Who was your family’s hero of choice growing up? I liked Dudley Do-Right for unremembered reasons, maybe because of the Mountie uniform? Or because my Dad’s middle name is Dudley and he often got lost? Or we loved the Ripsaw Falls flume ride at Universal? Come to think of it, the six of us do enjoy a family flair for the melodramatic.
We now include 3 generations of 16 adults aged 19 to 79, plus 7 kids/grand/great-grandkids aged 4 months to 17 years old, scattered from Chicago to Orlando to Denver to Philadelphia to Minneapolis. We play together annually as a family in a water sport-centered, summer extravaganza. More local members reunite in an overly-intense, holiday celebration that leaves everyone happy, but exhausted. And then my brother jokingly asks us all to leave him alone for a few months again. Till summer.
But the minute we return home, we girls call each other on the phone, “Miss you already!” And then, for the best hour of every week, we talk. Think of it as a Monday, mobile, melodramatic version of “he said/she said.” (Did you ever play “telephone” when you were a kid? The old-fashioned party game of passing along a message to giggle over how the message changes as it spreads?) The point is rarely for giggles when we play telephone in extended families like ours. My phone rings again nearly every Tuesday morning with another voice asking, “Haven’t you heard? or “Aren’t you worried about?” We are all active in ministry, so we are allowed to gossip under the guise of prayer requests.
Each kid and grandkid in our family, each cousin and aunt and uncle, each sibling and each spouse has his or her own relationship with each other and with our parents. Do I hear a “duh?” Well, it’s not so simple with 23 of us in the e-world. We do communicate multiple times each week via texts and photo updates, emails and voicemails, mostly for positive, encouraging reasons. We weave an electronic story of our lives that includes each other. We cheer each other on, but we also take weekly turns playing heroes and villains. One self-casts as fair Nell. Who will play Snidely Whiplash this week?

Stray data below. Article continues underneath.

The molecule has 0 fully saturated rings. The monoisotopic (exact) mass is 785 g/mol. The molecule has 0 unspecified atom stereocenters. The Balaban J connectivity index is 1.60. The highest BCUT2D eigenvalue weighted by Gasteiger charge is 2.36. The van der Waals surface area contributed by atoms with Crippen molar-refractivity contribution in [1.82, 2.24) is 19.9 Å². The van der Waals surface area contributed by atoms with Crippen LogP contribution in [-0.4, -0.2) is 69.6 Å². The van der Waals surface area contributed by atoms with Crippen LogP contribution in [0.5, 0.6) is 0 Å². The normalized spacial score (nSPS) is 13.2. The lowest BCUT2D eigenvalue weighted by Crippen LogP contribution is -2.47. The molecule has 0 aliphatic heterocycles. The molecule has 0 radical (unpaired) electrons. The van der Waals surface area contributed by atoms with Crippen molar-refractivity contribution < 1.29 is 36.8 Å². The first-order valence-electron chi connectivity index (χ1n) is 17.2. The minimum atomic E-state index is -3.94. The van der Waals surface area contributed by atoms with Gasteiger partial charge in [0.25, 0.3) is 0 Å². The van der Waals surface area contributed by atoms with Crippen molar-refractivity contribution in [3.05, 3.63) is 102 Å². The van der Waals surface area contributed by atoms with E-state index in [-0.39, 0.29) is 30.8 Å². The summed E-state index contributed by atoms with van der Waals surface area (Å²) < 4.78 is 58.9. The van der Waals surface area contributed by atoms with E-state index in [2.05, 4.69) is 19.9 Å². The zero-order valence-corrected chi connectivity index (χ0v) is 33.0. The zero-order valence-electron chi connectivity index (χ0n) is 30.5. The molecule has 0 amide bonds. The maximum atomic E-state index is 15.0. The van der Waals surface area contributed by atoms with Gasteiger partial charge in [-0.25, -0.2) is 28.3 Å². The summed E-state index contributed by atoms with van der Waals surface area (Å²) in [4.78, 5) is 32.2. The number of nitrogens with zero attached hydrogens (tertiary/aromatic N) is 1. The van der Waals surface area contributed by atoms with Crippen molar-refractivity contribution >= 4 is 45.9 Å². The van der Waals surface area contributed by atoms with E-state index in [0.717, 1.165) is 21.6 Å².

The basic plot begins with either misunderstanding or disagreement. In response, Snidely dashes off hasty emails. Villian #2 types a snappy critique and hits reply all. One recounts the tale to another as a melodrama of bad behavior. One texts a joke to a sibling and forms an alliance. Everyone gets testy. It is all fun and frustrating at the same time. This week’s melodrama included a pre-fight over next July’s vacation. What? Start a pre-fight 5 months early? Thankfully, several replied with grace enough to carry the day. For now.
As I think about it now, we create unhealthy triangles. Little direct conversation occurs and it is useful only to stir up the hornet’s nest. The grown-up version of teasing our little brother to tears. Or tying Nell to the railroad tracks.
Dudley Do-Right doesn’t always ride up singing, “Here I come to save the day!” Do you remember Snidely’s snarl, “Curses, foiled again.” To which Dudley replies, “All’s well that ends well.” Can that type of justice carry us through to summer togetherness? I doubt it.
This week’s installment got me wondering, “How intentionally do I communicate? How do I respectfully disagree? Is it good to rely on texts, forwarded emails, and jokes instead of personal phone calls? How might we better we deal with misunderstanding? How do we stop trying to control each other? How can we let our kids be kids while helping them honor the generations? How do we make room for individual differences and wishes?” And I’m not even the token family therapist.
Come to think of it, maybe we should start the pre-prayer 5 months early instead. Bonhoeffer says, “Spiritual love will speak to Christ about a brother more than to a brother about Christ.” Maybe I’ll call my sister to talk about it.